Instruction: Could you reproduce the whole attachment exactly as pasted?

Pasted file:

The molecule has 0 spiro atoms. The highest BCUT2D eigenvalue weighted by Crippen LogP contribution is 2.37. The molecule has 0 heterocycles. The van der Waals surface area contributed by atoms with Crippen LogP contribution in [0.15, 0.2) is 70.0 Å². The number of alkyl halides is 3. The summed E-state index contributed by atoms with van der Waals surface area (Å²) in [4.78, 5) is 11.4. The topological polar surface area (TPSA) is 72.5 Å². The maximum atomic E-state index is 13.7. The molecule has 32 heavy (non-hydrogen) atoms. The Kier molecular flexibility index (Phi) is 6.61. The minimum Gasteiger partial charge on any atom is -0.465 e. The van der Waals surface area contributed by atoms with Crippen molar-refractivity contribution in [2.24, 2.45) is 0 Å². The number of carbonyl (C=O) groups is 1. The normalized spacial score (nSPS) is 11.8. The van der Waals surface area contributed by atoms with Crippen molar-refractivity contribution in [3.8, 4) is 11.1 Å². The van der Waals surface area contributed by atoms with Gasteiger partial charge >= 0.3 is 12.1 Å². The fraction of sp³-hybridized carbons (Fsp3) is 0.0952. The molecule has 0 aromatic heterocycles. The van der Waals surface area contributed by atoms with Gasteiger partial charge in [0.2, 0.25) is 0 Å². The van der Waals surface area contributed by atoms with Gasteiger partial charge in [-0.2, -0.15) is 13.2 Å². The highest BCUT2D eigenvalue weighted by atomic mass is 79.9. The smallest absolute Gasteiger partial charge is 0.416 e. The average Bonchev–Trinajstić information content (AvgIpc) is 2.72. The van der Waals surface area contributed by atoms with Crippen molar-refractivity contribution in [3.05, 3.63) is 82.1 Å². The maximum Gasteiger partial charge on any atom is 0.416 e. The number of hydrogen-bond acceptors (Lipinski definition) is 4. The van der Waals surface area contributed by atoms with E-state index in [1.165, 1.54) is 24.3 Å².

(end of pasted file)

The molecule has 0 spiro atoms. The highest BCUT2D eigenvalue weighted by Crippen LogP contribution is 2.37. The molecule has 0 heterocycles. The van der Waals surface area contributed by atoms with Crippen LogP contribution in [0.15, 0.2) is 70.0 Å². The number of alkyl halides is 3. The summed E-state index contributed by atoms with van der Waals surface area (Å²) in [4.78, 5) is 11.4. The topological polar surface area (TPSA) is 72.5 Å². The maximum atomic E-state index is 13.7. The molecule has 32 heavy (non-hydrogen) atoms. The Kier molecular flexibility index (Phi) is 6.61. The minimum Gasteiger partial charge on any atom is -0.465 e. The van der Waals surface area contributed by atoms with Crippen molar-refractivity contribution in [2.24, 2.45) is 0 Å². The number of carbonyl (C=O) groups is 1. The normalized spacial score (nSPS) is 11.8. The van der Waals surface area contributed by atoms with Crippen molar-refractivity contribution in [3.8, 4) is 11.1 Å². The van der Waals surface area contributed by atoms with Gasteiger partial charge >= 0.3 is 12.1 Å². The fraction of sp³-hybridized carbons (Fsp3) is 0.0952. The molecule has 0 aromatic heterocycles. The van der Waals surface area contributed by atoms with Gasteiger partial charge in [0.2, 0.25) is 0 Å². The van der Waals surface area contributed by atoms with Gasteiger partial charge in [-0.2, -0.15) is 13.2 Å². The highest BCUT2D eigenvalue weighted by atomic mass is 79.9. The smallest absolute Gasteiger partial charge is 0.416 e. The average Bonchev–Trinajstić information content (AvgIpc) is 2.72. The van der Waals surface area contributed by atoms with Crippen molar-refractivity contribution in [3.05, 3.63) is 82.1 Å². The maximum Gasteiger partial charge on any atom is 0.416 e. The number of hydrogen-bond acceptors (Lipinski definition) is 4. The van der Waals surface area contributed by atoms with E-state index in [1.165, 1.54) is 24.3 Å².